DotaBlast: Do you think you’re in a tip-top shape right now?
bOne7: No, no, no. But the way it works for me is that, I can get in a pretty good shape if I play the same role, five heroes, one month, 12 hours a day. The thing is, as a Dota player, you never take actual breaks. You might change your play-style, you might change your position or the heroes you play. Having a month of stability in playing gets me in a good shape.
DotaBlast: Have you considered going back to offlane?
bOne7: Obviously, it’s way more natural to me to play this kind of offlane position where I play sort of utility and I look out for my 1 and 2 position teammates. That comes more natural for me. I’m down to play whatever role.
I’m not successful in Dota right now, but for some reason I have this intuition that in the end everything is gonna work out. (…) If I were to sit down and think about everything rationally, I’d be like ‘Oh my god, what’s happening?!’
DotaBlast: What are three concerns about your future that keep you up at night?
bOne7: I never talk about my future. I like the present for now. Life for now is actually pretty fun for me. I’m not successful in Dota right now, but for some reason I have this intuition that in the end everything is gonna work out. So, I’m not insecure about those things. If I were to sit down and think about everything rationally, I’d be like “Oh my god, what’s happening?!”. But I have a lot of confidence in my ability to make myself useful and make myself feel decent.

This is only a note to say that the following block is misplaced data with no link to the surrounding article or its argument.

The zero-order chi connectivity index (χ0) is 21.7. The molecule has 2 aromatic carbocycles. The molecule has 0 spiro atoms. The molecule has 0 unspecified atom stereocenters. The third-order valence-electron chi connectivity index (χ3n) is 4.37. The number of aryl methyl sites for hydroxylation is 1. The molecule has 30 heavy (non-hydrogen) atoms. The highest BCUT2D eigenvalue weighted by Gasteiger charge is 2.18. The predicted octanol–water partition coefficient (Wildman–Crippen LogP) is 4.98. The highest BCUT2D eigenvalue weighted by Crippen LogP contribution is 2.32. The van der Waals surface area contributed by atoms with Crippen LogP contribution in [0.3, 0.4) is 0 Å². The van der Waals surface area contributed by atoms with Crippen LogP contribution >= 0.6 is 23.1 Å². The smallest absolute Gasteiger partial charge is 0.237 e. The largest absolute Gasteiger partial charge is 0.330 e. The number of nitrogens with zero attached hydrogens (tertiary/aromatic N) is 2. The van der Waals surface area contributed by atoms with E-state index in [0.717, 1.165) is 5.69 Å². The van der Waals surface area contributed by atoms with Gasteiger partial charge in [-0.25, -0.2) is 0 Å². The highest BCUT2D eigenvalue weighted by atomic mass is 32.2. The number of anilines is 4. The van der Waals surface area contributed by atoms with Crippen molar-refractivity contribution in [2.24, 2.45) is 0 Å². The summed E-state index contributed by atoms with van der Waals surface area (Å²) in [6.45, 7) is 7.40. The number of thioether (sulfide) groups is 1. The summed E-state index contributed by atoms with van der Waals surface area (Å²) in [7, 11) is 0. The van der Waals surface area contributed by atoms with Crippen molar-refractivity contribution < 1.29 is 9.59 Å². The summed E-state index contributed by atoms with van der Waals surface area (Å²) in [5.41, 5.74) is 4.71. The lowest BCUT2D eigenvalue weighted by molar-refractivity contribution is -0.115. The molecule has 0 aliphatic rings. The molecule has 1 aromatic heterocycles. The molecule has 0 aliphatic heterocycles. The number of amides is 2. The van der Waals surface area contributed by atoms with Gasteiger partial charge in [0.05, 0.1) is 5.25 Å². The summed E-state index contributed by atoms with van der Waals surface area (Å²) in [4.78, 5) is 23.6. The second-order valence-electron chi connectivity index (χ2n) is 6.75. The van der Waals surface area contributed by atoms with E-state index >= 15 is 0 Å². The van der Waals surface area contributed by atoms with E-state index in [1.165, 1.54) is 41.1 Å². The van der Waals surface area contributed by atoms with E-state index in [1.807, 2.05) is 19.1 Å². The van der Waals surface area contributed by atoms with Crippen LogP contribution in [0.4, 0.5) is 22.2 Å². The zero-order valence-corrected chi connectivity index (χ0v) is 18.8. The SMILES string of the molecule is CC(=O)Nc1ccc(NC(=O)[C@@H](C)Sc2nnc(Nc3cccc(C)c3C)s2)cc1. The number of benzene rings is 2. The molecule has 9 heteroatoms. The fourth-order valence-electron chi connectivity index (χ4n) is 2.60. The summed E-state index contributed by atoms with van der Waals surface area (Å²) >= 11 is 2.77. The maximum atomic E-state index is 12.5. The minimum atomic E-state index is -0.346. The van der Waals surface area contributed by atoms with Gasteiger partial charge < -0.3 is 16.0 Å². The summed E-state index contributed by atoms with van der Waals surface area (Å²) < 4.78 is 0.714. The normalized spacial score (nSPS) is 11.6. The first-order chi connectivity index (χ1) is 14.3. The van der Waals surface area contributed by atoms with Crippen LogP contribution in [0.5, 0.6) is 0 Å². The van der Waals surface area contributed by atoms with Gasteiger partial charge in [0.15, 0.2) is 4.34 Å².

DotaBlast: Do you get emotional at tournaments, during the games?
bOne7: I get emotional everywhere, not only at tournaments. So, yes, I get emotional at tournaments as well. I never cry about losing. I might get mad.
DotaBlast: Does it affect your decision making in-game?